From a Galaxy Far, Far Away to Law School
The Force is strong with Ryan Kurtiak: The second-year University of Virginia School of Law student who worked at Walt Disney World as a “Star Wars” villager and grew up wanting to design theme parks saw law school as a way to channel his creative energy.
Kurtiak, a native of Greensboro, North Carolina, earned his bachelor’s degree in contemporary European studies and political science at the University of North Carolina.
At UVA Law, he has served on the editorial board of the Virginia Journal of International Law, as vice president for communications for the Federalist Society chapter and as a research assistant for Professor Aditya Bamzai. He also competed on the Extramural Moot Court team his 1L year and serves as director of training for the team.
In our occasional series “Star Witness,” Kurtiak discussed working in his childhood dream job, being a part of the Extramural Moot Court team, and how he and his classmates made a fashion statement in Torts class.
Why law school?
Long before I wanted to go to law school, I wanted to be a theme park designer. I was attracted to the creativity and storytelling that these designers employ on a daily basis to create whole new worlds for visitors to explore. But at the same time, I’ve always had a desire to help people and tackle the actual problems facing them. Throughout my undergraduate studies, I took law-related classes, such as a comparative constitutional law class and a criminal law class while studying abroad in Scotland (where law is an undergraduate program). I saw how the law affected people’s everyday lives and the impact I could have as a lawyer. At some point I realized that these two sides of me — the creative and the practical — were not at odds. The advocacy that lawyers do is fundamentally grounded in imagining unique ways to apply legal principles and precedents to new problems. And lawyers often use storytelling to advocate for their clients. While I may not be designing castles and roller coasters in law school, I do get to approach real-world problems with creativity, and that’s what I always wanted.
Tell us about working at Walt Disney World.
I worked for Walt Disney World as a cast member right after I graduated from college in 2019 until starting law school the following year. I began my time there as a part of the opening team for Star Wars: Galaxy’s Edge, where I was an in-character native of an alien planet, complete with my own backstory. Really my role there was all about guest experiences, solving any issues the guests may have had and ensuring that they had the best possible visit. But I have to say, it was pretty cool to clock in everyday in the Millennium Falcon and to have stormtroopers as my co-workers.
Working at Walt Disney World was a childhood dream come true, but I also gained invaluable experience while there. I learned what it takes to provide Disney-level customer service, which is the gold standard for the industry. But the things everyone wants to hear about are the behind-the-scenes stories and secrets. Yes, there really are underground tunnels beneath the Magic Kingdom. And a special paint shade called “Go Away Green” is used to make whole buildings disappear from the view of the average guest. But there really is only one Mickey Mouse.
Describe your most interesting law school experience.
My most interesting experience in law school is probably the phenomenon that became “Torts and Jorts.” My section had Torts as one of our small-section courses in my 1L fall. About halfway through the semester, someone suggested we all attend Torts wearing jean shorts, aka “jorts.” So, I bought a pair and on one October day, I and most of my section showed up wearing jorts. After that, the theme changed weekly — there was Sports and Torts (team jerseys), Resorts and Torts (Hawaiian shirts), and Morts and Torts for Halloween. While our professor may have found us strange, even he dressed up with us for Halloween as the negligent farmer from Vaughn v. Menlove, a classic case taught in Torts. While Torts and Jorts might not have taught me anything about legal practice, it was an experience I will never forget from my first year in law school.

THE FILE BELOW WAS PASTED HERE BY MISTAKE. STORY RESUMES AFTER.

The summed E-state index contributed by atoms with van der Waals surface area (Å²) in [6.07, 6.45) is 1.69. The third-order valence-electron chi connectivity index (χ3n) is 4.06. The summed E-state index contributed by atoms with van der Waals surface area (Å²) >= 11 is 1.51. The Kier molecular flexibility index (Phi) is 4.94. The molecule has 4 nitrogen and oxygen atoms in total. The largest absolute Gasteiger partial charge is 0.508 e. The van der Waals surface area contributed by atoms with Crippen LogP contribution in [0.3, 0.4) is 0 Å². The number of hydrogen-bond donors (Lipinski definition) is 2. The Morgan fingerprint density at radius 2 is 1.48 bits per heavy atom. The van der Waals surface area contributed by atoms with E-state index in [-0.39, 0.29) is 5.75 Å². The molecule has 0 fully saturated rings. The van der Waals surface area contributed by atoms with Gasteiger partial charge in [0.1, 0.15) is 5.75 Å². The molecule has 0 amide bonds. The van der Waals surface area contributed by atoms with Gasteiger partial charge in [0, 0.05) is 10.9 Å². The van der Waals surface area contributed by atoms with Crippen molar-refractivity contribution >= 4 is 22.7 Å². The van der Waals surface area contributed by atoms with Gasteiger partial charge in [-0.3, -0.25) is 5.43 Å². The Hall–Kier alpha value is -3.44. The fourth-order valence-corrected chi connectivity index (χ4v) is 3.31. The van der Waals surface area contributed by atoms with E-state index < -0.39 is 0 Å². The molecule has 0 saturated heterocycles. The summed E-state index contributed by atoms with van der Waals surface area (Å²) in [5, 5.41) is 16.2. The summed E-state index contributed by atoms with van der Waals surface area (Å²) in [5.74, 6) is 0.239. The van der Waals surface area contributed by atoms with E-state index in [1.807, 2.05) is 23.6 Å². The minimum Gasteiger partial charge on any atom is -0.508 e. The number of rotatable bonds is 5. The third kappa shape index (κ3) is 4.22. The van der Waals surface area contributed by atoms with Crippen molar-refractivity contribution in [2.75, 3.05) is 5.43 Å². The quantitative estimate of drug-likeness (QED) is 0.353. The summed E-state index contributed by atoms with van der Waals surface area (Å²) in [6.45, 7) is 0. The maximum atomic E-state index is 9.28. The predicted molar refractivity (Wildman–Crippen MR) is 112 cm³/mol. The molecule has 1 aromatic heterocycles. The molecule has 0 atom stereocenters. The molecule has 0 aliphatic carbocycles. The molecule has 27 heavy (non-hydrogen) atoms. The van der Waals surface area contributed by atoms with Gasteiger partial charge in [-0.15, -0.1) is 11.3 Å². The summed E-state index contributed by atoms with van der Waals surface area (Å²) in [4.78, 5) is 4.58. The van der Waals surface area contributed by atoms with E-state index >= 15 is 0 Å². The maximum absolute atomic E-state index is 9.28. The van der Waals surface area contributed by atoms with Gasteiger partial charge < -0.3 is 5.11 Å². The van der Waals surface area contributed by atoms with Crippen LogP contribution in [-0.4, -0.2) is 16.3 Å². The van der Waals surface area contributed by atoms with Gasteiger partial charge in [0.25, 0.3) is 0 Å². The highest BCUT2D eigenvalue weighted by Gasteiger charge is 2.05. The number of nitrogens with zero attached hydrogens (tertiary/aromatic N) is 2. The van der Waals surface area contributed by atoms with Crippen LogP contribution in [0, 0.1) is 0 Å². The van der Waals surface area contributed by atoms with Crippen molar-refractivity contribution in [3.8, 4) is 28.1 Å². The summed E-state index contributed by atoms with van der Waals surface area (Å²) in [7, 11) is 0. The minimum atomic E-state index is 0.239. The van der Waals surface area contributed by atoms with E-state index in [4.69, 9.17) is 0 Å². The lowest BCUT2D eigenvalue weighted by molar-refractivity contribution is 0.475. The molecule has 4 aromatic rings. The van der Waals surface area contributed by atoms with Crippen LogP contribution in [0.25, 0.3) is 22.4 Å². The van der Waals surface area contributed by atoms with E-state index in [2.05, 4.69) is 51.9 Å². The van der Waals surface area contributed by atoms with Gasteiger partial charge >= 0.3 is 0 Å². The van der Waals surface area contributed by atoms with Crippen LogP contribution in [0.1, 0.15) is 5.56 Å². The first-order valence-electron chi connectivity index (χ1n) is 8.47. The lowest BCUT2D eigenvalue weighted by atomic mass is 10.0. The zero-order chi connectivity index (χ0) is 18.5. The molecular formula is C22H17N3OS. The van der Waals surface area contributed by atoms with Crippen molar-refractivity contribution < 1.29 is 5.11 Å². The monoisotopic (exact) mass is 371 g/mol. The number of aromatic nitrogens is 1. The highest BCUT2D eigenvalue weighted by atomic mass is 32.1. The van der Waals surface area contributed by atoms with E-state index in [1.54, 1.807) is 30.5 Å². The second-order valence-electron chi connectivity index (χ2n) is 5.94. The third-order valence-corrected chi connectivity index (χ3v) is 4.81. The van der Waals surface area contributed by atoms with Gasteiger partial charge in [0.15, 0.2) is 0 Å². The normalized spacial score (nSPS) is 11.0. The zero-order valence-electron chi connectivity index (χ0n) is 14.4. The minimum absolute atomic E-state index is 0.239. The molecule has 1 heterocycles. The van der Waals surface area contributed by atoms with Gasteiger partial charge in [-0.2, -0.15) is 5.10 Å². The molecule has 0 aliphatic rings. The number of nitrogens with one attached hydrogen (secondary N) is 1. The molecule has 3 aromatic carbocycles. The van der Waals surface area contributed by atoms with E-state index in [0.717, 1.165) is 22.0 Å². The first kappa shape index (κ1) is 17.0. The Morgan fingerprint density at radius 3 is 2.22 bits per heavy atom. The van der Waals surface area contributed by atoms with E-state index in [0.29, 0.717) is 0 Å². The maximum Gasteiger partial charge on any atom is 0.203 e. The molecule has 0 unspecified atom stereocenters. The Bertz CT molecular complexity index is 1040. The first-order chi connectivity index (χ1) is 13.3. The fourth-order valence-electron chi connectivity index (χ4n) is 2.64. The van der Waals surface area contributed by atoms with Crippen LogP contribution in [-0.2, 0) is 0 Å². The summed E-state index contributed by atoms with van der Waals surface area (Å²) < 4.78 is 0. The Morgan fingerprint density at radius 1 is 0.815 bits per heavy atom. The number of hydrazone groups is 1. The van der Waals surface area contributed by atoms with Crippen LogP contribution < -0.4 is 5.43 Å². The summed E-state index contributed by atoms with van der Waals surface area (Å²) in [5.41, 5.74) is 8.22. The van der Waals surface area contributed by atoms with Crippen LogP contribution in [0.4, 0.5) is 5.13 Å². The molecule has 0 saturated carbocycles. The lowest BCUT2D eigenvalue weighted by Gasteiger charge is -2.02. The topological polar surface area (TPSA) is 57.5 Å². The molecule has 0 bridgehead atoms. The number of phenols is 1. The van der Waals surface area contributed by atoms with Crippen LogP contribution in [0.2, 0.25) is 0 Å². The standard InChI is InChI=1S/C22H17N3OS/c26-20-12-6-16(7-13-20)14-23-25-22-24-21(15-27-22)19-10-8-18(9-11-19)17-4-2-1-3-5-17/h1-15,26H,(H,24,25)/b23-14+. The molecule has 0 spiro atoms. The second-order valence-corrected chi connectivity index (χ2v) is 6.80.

My most rewarding academic experience has been the ongoing trainings for the Extramural Moot Court team. As both a 1L and now in my capacity of director of training for the team, I have gotten to hear both Professor [Scott] Ballenger and Cate Stetson speak on brief-writing and oral advocacy. Each of their experiences in the field of appellate litigation is renowned, and both are masterful instructors. These trainings were not only pivotal in my own moot court competition success but foundational in how I approach persuasive legal writing and argumentation.
What’s something your classmates don’t know about you?
I love to bake — especially French breads and pastries. I’ve been slowly making my way through a French cookbook “Julie & Julia”-style. Among other things, I’ve made baguettes, croissants, pain au chocolat and madeleines.
What’s next for you?
This summer I am excited to be working as an associate at Kilpatrick Townsend in Atlanta. I’m hopeful to work with a variety of practice groups, but I am particularly interested in intellectual property. To me, it is such a unique field because of its foundations dating back centuries, yet it is constantly adapting as technology develops. And after taking a survey course in intellectual property and competing in a moot court competition that centered around copyright law, it’s definitely something I could see myself pursuing after law school.
Founded in 1819, the University of Virginia School of Law is the second-oldest continuously operating law school in the nation. Consistently ranked among the top law schools, Virginia is a world-renowned training ground for distinguished lawyers and public servants, instilling in them a commitment to leadership, integrity and community service.